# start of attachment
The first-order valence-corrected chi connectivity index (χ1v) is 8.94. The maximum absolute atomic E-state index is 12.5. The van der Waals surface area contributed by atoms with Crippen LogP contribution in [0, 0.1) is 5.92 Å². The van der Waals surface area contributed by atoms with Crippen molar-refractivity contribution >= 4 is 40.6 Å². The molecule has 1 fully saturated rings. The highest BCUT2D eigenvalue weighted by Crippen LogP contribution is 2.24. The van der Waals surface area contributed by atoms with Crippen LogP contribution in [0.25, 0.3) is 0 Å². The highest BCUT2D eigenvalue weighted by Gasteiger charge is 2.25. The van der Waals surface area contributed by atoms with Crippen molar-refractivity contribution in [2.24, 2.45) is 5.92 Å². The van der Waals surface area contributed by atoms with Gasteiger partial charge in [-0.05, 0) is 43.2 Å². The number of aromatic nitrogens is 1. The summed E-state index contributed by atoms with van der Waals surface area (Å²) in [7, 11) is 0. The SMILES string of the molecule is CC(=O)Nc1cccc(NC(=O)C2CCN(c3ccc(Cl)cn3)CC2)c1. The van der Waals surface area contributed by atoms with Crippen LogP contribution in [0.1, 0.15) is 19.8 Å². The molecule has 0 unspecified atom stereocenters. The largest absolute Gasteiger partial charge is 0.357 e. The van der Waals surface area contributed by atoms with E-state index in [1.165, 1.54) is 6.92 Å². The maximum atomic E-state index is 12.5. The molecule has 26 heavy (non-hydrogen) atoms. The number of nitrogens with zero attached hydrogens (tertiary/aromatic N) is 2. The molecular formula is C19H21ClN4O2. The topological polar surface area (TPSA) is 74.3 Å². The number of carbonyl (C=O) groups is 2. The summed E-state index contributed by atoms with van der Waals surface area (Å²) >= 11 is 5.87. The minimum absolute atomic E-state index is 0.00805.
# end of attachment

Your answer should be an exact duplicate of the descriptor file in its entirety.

The first-order valence-corrected chi connectivity index (χ1v) is 8.94. The maximum absolute atomic E-state index is 12.5. The van der Waals surface area contributed by atoms with Crippen LogP contribution in [0, 0.1) is 5.92 Å². The van der Waals surface area contributed by atoms with Crippen molar-refractivity contribution >= 4 is 40.6 Å². The molecule has 1 fully saturated rings. The highest BCUT2D eigenvalue weighted by Crippen LogP contribution is 2.24. The van der Waals surface area contributed by atoms with Crippen LogP contribution in [0.25, 0.3) is 0 Å². The highest BCUT2D eigenvalue weighted by Gasteiger charge is 2.25. The van der Waals surface area contributed by atoms with Crippen molar-refractivity contribution in [2.24, 2.45) is 5.92 Å². The van der Waals surface area contributed by atoms with Gasteiger partial charge in [-0.05, 0) is 43.2 Å². The number of aromatic nitrogens is 1. The summed E-state index contributed by atoms with van der Waals surface area (Å²) in [7, 11) is 0. The SMILES string of the molecule is CC(=O)Nc1cccc(NC(=O)C2CCN(c3ccc(Cl)cn3)CC2)c1. The van der Waals surface area contributed by atoms with Crippen LogP contribution in [0.1, 0.15) is 19.8 Å². The molecule has 0 unspecified atom stereocenters. The largest absolute Gasteiger partial charge is 0.357 e. The van der Waals surface area contributed by atoms with E-state index in [1.165, 1.54) is 6.92 Å². The maximum atomic E-state index is 12.5. The molecule has 26 heavy (non-hydrogen) atoms. The number of nitrogens with zero attached hydrogens (tertiary/aromatic N) is 2. The molecular formula is C19H21ClN4O2. The topological polar surface area (TPSA) is 74.3 Å². The number of carbonyl (C=O) groups is 2. The summed E-state index contributed by atoms with van der Waals surface area (Å²) >= 11 is 5.87. The minimum absolute atomic E-state index is 0.00805.